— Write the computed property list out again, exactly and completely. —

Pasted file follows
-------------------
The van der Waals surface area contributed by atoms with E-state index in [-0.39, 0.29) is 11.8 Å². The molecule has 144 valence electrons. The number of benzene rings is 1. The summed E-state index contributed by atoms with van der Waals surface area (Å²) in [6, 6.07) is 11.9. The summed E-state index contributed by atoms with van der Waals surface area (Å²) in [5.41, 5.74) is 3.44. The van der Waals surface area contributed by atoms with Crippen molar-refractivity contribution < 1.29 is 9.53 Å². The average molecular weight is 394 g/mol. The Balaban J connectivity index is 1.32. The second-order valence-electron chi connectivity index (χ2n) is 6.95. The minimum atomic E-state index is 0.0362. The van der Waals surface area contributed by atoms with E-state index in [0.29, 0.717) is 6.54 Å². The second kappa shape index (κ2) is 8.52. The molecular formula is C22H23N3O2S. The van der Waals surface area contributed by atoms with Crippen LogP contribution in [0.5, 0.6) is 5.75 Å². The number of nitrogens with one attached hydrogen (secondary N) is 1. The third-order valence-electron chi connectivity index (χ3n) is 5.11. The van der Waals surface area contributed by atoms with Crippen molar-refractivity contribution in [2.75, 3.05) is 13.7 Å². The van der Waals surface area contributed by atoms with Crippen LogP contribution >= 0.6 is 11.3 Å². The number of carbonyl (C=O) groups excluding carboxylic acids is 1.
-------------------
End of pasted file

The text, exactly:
The van der Waals surface area contributed by atoms with E-state index in [-0.39, 0.29) is 11.8 Å². The molecule has 144 valence electrons. The number of benzene rings is 1. The summed E-state index contributed by atoms with van der Waals surface area (Å²) in [6, 6.07) is 11.9. The summed E-state index contributed by atoms with van der Waals surface area (Å²) in [5.41, 5.74) is 3.44. The van der Waals surface area contributed by atoms with Crippen molar-refractivity contribution < 1.29 is 9.53 Å². The average molecular weight is 394 g/mol. The Balaban J connectivity index is 1.32. The second-order valence-electron chi connectivity index (χ2n) is 6.95. The minimum atomic E-state index is 0.0362. The van der Waals surface area contributed by atoms with E-state index in [0.29, 0.717) is 6.54 Å². The second kappa shape index (κ2) is 8.52. The molecular formula is C22H23N3O2S. The van der Waals surface area contributed by atoms with Crippen LogP contribution in [0.5, 0.6) is 5.75 Å². The number of nitrogens with one attached hydrogen (secondary N) is 1. The third-order valence-electron chi connectivity index (χ3n) is 5.11. The van der Waals surface area contributed by atoms with Crippen molar-refractivity contribution in [2.75, 3.05) is 13.7 Å². The van der Waals surface area contributed by atoms with Crippen LogP contribution >= 0.6 is 11.3 Å². The number of carbonyl (C=O) groups excluding carboxylic acids is 1.